December 4th 2008 9:38 pm
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The scene has been replayed so often in popular culture that it has come to symbolize the holidays as much as tinsel and candy canes: A shopper, with freshly wrapped packages bulging out of two different bags, casually walks by a pet store window as the snow falls gently around her. The puppies behind the glass, all floppy ears and paws, madly scramble over each other trying to capture the shopper's attention. The temptation is too great. The shopper whisks into the store and impulsively purchases an animal for her beloved.
The classic Hollywood scene, unfortunately, has roots in reality. This season, many shoppers will buy a dog or cat to give to a friend or loved one. Their motivations can be as varied as the snowflake: Some will buy an animal on impulse, some because they're caught up in the spirit of the season, and some just because the doggie looks so darn cute in the pet shop window.
None of them is the right reason to add a new pet to the family.
Adding a pet to the family is a serious, long-term commitment. It's a decision that needs input from everyone who would be involved in caring for the animal.
There are many questions that need to be considered thoughtfully: What type of animal would have a personality most compatible with a person or family? Who would be the primary caregiver of the pet? How much will it cost to feed and provide veterinary care? Who would look after the animal during trips? Could someone be allergic to the pet? It is extremely important that the primary pet caregiver—whether it's you, a friend or loved one—is 100% involved in the adoption process.
Instead of buying a puppy or kitten as a gift, consider waiting to adopt a pet after the holidays. You could even build some excitement for a post-holiday adoption. You could give a loved one a "gift certificate" from a local shelter, or a snapshot of a shelter pet, or even a stuffed animal representing a shelter pet—all which can be used as "passports" to adopt an animal later. You could also wrap up some useful pet supplies—a dog bowl, a cat collar, a scratching post, or an exercise wheel for a hamster or gerbil (animals that are popular during the holidays)—and give those as "passports" as well.
This not only promotes responsible adoption, but provides a little fun, too. After the holidays, if your loved ones decide they are indeed willing and able to adopt a pet, you can bring them down to the local shelter where they can use their "passport" to adopt their new friend.
The alternative to this scenario can be sadder than the Island of Misfit Toys.
Toni Baker of the Louisiana SPCA remembers when a young man insisted on adopting a kitten for his mother as a Christmas gift. The SPCA strongly discouraged him, explaining all the reasons why it's not a good idea to adopt an animal for another person, but the young man was adamant. Against their better judgment, SPCA staffers allowed him to adopt the kitten.
The SPCA's initial concerns, as you might suspect, were well-grounded: That same young man turned up the very next day with the kitten and his mother, a woman who did not want the responsibility of owning a pet. In the end, the kitten was eventually adopted by a loving home, but as Baker said, that was a "miracle" that almost never happens.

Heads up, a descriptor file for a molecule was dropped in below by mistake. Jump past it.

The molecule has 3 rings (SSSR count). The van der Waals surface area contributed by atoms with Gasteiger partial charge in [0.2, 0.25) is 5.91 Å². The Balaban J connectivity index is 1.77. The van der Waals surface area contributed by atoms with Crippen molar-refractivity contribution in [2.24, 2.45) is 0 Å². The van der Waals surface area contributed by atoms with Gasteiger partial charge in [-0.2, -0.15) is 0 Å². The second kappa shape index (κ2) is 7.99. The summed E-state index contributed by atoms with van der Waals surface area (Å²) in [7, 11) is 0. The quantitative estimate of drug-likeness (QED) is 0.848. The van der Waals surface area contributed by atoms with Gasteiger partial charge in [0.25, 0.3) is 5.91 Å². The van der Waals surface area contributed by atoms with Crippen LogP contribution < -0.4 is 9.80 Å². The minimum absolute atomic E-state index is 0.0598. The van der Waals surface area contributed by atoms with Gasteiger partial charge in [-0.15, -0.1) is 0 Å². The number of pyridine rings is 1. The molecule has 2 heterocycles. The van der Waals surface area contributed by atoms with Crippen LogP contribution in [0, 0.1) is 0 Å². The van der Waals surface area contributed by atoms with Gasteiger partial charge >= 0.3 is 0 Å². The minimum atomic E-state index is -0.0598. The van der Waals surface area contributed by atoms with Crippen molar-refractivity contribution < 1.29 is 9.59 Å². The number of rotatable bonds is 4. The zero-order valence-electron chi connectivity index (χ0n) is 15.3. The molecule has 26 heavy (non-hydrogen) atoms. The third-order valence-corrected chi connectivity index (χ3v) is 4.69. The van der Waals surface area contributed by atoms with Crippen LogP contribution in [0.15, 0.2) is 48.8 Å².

Shelters too often bear the brunt of these unexpected gift decisions. When the recipient decides the pet is not that cute anymore, or too much work, or they just weren't ready for the responsibility, it is often the local shelter that takes in these animals. And because so many shelters are already filled to capacity, unless other animals are adopted out to make room for the new ones, euthanasia is a possible ending to an already sad tale.
As Nancy Peterson, a companion animal issues specialist for The HSUS, says, "It's important to remember that animal shelters, and their innocent charges, will suffer the effects of impulse purchases of pets as gifts. Deciding whether one has the time and resources to add a pet to the family needs to be made after careful thought. We need to remember that pets can't simply be returned or discarded like a broken toy."
If you're thinking about becoming a pet owner you must also consider the place from which you will obtain your pet. Many pet stores purchase their animals from "puppy mills," mass-breeding operations so bent on making a profit that they often disregard the physical, social, and emotional well-being of the animals in their facilities. Puppy mill-raised animals can suffer from severe physical and emotional ailments, and some may even die. The only way to put these facilities out of business is to hit them where it hurts: in the wallet. Don't purchase an animal from a pet store.
Instead, head to your local animal shelter and breed rescue group, which are wonderful places to find a new pet. Nationwide, one out of every four shelter dogs is a purebred, and there are millions of healthy mixed breed animals currently awaiting good homes, too. Most of these shelter animals have already been spayed or neutered, and have received all their vaccinations and up-to-date veterinary checkups. Shelters also screen animals for adoption so they can be sure of a perfect family match.
Adoption is the best way to add a new pet to any family. Just wait until after the gifts have been opened and the New Year's corks have been popped. Your decision to wait may be the best gift you give your family this holiday season.
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